María de la O Leyva,2
María Dolores Real,3
Pilar García-Agustín,1 and
1Laboratorio de Bioquímica y Biotecnología. área de Fisiología Vegetal, Departamento de Ciencias Agrarias y del Medio Natural, ESTCE, Universitat Jaume I, 12071, Castellón, Spain; 2Departamento de Bioquímica y Biología Molecular, Universitat de València, IATA (CSIC), Paterna, 46980 Valencia, Spain; 3Departamento de Genética, Universitat de València, Burjassot, 46100 Valencia, Spain
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Accepted 18 June 2009.
We have demonstrated that root treatment with hexanoic acid protects tomato plants against Botrytis cinerea. Hexanoic acid-induced resistance (Hx-IR) was blocked in the jasmonic acid (JA)-insensitive mutant jai1 (a coi1 homolog) and in the abscisic acid (ABA)-deficient mutant flacca (flc). Upon infection, the LoxD gene as well as the oxylipin 12-oxo-phytodienoic acid and the bioactive molecule JA-Ile were clearly induced in treated plants. However, the basal ABA levels were not altered. Hexanoic acid primed callose deposition against B. cinerea in a cultivar-dependent manner. Treated plants from Ailsa Craig, Moneymaker, and Rheinlands Ruhm showed increased callose deposition but not from Castlemart. Hexanoic acid did not prime callose accumulation in flc plants upon B. cinerea infection; therefore, ABA could act as a positive regulator of Hx-IR by enhancing callose deposition. Furthermore, although hexanoic acid protected the JA-deficient mutant defensless1 (def1), the priming for callose was higher than in the wild type. This suggests a link between JA and callose deposition in tomato. Hence, the obtained results support the idea that callose, oxylipins, and the JA-signaling pathway are involved in Hx-IR against B. cinerea. Moreover our data support the relevance of JA-signaling for basal defense against this necrotroph in tomato. Hexanoic acid also protected against Pseudomonas syringae, indicating a broad-spectrum effect for this new inducer.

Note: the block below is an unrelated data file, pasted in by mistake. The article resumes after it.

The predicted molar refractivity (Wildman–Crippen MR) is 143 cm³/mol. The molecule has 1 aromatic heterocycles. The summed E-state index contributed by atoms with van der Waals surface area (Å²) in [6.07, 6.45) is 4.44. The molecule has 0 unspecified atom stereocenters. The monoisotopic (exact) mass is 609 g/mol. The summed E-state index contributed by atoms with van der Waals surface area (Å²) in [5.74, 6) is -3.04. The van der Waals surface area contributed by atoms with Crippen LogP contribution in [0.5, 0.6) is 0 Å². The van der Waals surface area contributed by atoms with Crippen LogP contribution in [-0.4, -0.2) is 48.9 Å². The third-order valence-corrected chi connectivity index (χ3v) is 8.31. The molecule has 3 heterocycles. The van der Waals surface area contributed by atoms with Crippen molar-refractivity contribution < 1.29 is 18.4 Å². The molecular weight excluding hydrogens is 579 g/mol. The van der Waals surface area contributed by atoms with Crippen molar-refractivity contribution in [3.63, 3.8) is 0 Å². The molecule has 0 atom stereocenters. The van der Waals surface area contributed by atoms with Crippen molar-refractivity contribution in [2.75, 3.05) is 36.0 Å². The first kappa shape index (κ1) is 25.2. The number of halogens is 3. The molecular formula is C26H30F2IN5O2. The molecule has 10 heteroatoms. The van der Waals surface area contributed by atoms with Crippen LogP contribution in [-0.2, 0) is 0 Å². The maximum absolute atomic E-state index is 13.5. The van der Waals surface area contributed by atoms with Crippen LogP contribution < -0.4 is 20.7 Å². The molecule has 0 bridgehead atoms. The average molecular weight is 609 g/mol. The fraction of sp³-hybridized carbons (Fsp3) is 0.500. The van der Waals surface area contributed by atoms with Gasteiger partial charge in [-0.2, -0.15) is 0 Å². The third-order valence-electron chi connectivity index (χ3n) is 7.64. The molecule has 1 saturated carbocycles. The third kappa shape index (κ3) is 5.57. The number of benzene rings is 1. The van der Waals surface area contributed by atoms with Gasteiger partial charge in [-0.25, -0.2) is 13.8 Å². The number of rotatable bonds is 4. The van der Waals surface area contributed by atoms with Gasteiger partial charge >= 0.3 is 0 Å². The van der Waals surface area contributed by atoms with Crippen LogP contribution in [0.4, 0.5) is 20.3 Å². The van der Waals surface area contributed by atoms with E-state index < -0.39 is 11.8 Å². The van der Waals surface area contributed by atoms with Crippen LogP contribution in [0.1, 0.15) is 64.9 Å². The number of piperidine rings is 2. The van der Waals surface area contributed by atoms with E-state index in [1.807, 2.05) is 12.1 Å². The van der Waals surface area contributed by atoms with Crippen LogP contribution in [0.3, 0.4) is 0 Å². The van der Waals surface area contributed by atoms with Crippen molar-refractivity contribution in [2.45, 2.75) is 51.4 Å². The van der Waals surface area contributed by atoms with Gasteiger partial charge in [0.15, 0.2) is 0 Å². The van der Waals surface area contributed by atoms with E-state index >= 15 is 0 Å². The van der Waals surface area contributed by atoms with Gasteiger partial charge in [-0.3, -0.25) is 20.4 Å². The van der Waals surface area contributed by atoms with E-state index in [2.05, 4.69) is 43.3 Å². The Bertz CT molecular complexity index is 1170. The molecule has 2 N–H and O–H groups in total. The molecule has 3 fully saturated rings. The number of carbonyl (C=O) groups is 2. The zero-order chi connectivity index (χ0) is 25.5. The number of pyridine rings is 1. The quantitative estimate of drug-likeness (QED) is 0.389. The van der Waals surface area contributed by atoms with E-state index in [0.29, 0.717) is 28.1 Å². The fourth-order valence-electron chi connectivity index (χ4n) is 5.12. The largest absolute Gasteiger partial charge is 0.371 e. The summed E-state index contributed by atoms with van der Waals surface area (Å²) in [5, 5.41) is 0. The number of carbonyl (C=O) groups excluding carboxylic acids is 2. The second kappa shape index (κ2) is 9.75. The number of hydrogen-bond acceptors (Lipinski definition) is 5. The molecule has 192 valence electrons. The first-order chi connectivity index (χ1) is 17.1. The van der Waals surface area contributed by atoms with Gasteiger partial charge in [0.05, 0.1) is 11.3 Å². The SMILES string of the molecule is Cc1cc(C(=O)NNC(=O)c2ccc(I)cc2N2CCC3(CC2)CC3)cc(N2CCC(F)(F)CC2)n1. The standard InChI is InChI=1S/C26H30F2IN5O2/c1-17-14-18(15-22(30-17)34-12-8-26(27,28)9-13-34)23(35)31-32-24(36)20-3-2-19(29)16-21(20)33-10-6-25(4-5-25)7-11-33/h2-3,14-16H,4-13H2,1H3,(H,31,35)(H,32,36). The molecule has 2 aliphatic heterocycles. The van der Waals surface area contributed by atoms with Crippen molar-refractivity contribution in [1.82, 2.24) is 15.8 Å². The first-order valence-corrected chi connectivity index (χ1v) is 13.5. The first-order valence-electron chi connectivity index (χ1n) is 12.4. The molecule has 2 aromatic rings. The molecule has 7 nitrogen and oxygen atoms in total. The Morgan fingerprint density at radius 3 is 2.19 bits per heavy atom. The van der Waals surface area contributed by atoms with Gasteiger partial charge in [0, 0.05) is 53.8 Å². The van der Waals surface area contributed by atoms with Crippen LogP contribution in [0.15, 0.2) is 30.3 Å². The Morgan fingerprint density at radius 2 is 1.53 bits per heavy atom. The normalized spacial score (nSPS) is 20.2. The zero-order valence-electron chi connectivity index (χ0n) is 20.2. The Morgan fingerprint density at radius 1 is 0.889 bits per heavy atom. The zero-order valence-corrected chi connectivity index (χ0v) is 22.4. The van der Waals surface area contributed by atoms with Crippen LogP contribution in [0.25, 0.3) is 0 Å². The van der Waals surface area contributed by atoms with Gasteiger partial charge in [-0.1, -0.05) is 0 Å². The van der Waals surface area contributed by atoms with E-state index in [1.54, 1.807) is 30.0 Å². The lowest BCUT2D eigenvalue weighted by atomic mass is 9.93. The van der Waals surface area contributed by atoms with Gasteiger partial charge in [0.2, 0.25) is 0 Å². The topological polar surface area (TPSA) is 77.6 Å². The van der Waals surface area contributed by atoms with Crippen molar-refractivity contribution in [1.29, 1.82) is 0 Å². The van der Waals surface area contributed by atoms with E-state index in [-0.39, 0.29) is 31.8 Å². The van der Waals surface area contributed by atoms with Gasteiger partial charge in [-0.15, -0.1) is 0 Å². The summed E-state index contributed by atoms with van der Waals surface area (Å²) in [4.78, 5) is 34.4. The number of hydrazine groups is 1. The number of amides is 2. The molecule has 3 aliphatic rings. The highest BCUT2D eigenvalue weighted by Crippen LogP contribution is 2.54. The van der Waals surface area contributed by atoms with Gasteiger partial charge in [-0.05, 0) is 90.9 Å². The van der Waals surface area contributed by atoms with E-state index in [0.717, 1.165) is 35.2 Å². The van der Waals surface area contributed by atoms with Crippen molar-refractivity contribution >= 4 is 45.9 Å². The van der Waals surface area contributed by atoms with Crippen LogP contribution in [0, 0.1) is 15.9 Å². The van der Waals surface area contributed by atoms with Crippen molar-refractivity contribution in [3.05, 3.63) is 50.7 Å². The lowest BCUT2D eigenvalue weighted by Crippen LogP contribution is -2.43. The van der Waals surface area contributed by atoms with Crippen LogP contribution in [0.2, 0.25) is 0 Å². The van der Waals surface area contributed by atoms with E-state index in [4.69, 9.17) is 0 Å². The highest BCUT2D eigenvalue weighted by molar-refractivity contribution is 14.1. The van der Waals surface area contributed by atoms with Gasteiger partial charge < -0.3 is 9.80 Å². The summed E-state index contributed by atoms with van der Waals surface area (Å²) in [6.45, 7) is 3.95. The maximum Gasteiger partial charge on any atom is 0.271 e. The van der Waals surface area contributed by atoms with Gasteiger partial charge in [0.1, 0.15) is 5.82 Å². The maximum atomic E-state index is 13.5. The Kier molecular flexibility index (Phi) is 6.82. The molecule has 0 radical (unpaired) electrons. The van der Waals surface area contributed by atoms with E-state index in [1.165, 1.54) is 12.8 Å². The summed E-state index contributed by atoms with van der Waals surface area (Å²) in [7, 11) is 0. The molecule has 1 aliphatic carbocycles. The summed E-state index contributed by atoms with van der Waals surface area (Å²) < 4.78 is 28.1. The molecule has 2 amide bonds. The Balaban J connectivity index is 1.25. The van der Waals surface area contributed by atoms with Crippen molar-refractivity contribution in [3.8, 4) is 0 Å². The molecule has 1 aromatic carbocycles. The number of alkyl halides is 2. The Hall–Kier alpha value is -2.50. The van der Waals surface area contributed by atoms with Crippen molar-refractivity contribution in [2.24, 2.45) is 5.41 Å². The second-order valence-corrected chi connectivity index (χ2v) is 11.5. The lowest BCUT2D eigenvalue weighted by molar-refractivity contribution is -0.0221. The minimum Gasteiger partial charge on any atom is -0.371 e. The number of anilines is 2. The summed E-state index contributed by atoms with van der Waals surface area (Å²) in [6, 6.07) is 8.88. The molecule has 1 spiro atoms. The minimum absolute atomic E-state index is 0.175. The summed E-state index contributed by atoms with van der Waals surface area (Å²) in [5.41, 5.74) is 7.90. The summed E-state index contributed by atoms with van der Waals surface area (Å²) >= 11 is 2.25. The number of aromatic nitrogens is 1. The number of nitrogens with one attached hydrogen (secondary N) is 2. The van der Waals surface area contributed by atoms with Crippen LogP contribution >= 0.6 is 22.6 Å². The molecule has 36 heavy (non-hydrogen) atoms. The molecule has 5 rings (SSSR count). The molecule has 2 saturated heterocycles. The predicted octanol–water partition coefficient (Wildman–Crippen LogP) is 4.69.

© 2009 The American Phytopathological Society